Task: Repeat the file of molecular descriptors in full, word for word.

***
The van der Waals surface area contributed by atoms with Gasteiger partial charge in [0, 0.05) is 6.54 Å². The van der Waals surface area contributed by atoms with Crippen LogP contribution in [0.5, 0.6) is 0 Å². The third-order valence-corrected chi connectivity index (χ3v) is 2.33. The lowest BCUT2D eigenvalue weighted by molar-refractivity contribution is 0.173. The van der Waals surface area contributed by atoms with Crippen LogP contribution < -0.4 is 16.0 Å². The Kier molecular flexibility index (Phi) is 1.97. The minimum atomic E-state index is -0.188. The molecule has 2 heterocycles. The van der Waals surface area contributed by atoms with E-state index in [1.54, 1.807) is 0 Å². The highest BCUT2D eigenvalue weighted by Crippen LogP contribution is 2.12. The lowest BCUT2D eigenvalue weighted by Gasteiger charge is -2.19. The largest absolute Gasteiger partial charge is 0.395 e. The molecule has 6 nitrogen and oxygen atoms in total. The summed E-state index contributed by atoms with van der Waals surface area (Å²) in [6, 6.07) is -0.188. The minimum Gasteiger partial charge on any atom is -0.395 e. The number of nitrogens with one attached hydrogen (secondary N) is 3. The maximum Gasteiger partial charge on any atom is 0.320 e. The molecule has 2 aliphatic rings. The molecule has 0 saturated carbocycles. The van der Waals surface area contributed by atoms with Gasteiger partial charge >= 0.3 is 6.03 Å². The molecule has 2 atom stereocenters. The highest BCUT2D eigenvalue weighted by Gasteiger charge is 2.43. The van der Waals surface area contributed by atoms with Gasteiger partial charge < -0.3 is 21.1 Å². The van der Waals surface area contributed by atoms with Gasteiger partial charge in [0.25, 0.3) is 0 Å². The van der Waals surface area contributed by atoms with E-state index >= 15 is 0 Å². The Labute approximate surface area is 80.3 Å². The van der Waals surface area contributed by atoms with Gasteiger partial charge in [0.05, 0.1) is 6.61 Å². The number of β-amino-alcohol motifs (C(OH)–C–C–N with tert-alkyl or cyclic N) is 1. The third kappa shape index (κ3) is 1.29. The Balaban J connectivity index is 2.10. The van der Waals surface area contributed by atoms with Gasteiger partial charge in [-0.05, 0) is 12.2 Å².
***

The van der Waals surface area contributed by atoms with Gasteiger partial charge in [0, 0.05) is 6.54 Å². The van der Waals surface area contributed by atoms with Crippen LogP contribution in [0.5, 0.6) is 0 Å². The third-order valence-corrected chi connectivity index (χ3v) is 2.33. The lowest BCUT2D eigenvalue weighted by molar-refractivity contribution is 0.173. The van der Waals surface area contributed by atoms with Crippen LogP contribution < -0.4 is 16.0 Å². The Kier molecular flexibility index (Phi) is 1.97. The minimum atomic E-state index is -0.188. The molecule has 2 heterocycles. The van der Waals surface area contributed by atoms with E-state index in [1.54, 1.807) is 0 Å². The highest BCUT2D eigenvalue weighted by Crippen LogP contribution is 2.12. The lowest BCUT2D eigenvalue weighted by Gasteiger charge is -2.19. The largest absolute Gasteiger partial charge is 0.395 e. The molecule has 6 nitrogen and oxygen atoms in total. The summed E-state index contributed by atoms with van der Waals surface area (Å²) in [6, 6.07) is -0.188. The minimum Gasteiger partial charge on any atom is -0.395 e. The number of nitrogens with one attached hydrogen (secondary N) is 3. The maximum Gasteiger partial charge on any atom is 0.320 e. The molecule has 2 aliphatic rings. The molecule has 0 saturated carbocycles. The van der Waals surface area contributed by atoms with Gasteiger partial charge >= 0.3 is 6.03 Å². The molecule has 2 atom stereocenters. The highest BCUT2D eigenvalue weighted by Gasteiger charge is 2.43. The van der Waals surface area contributed by atoms with Gasteiger partial charge < -0.3 is 21.1 Å². The van der Waals surface area contributed by atoms with Gasteiger partial charge in [0.25, 0.3) is 0 Å². The van der Waals surface area contributed by atoms with E-state index >= 15 is 0 Å². The Labute approximate surface area is 80.3 Å². The van der Waals surface area contributed by atoms with Gasteiger partial charge in [0.05, 0.1) is 6.61 Å². The number of β-amino-alcohol motifs (C(OH)–C–C–N with tert-alkyl or cyclic N) is 1. The third kappa shape index (κ3) is 1.29. The Balaban J connectivity index is 2.10. The van der Waals surface area contributed by atoms with Gasteiger partial charge in [-0.05, 0) is 12.2 Å².